Since the RHS is rational (as its a fraction with +ive intergers) B must be rational)
    However at the start of the eq we stated that b= irrational \therefore \frac{vy-xw}{wy} is irrational! This is contradicting so the sum must be irrational

    I think I did it right
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    (Original post by Felix Felicis)
    I was wondering...would you mind having a look at this problem? Proof by example's not permitted apparently
    I did not say that proof by example is not allowed. As my friend who gave me the question said that there is an another way of solving it. He did give a hint related to complex numbers so this must be the way

    Proof by example is all right, you just want to find an another solution for it.
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    (Original post by Felix Felicis)
    Ok, what've you got so far?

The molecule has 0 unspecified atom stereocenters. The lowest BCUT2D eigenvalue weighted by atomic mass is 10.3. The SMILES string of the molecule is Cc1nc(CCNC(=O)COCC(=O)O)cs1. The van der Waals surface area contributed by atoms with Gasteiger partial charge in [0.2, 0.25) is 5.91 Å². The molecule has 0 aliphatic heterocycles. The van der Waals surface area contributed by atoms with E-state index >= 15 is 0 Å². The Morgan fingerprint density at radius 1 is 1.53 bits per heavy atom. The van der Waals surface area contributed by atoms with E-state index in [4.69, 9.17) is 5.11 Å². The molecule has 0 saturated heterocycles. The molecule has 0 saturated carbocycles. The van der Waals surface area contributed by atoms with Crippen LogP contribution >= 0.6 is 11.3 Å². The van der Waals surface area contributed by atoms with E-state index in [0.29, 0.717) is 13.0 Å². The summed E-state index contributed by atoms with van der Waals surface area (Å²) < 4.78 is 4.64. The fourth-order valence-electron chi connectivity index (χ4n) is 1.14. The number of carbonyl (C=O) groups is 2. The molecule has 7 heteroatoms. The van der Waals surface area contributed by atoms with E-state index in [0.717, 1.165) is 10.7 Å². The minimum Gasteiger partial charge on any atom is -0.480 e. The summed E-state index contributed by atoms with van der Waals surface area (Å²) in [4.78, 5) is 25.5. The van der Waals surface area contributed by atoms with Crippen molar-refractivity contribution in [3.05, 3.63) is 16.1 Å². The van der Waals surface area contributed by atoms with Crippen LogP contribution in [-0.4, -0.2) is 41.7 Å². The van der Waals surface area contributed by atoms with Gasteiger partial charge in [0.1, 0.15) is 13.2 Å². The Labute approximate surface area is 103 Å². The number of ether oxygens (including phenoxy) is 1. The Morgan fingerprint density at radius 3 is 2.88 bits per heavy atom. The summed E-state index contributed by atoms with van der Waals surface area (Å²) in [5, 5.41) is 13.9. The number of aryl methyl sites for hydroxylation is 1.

I've got pretty much no where as I'm unsure how to prove on side is greater than another :-/ Could you work through a solution to show me how it's done and I'll see if I'm able to follow it?


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    (Original post by MAyman12)
    I did not say that proof by example is not allowed. As my friend who gave me the question said that there is an another way of solving it. He did give a hint related to complex numbers so this must be the way

    Proof by example is all right, you just want to find an another solution for it.
    That's what I've tried but I wasted most of today trying to and I just want to put my mind to rest.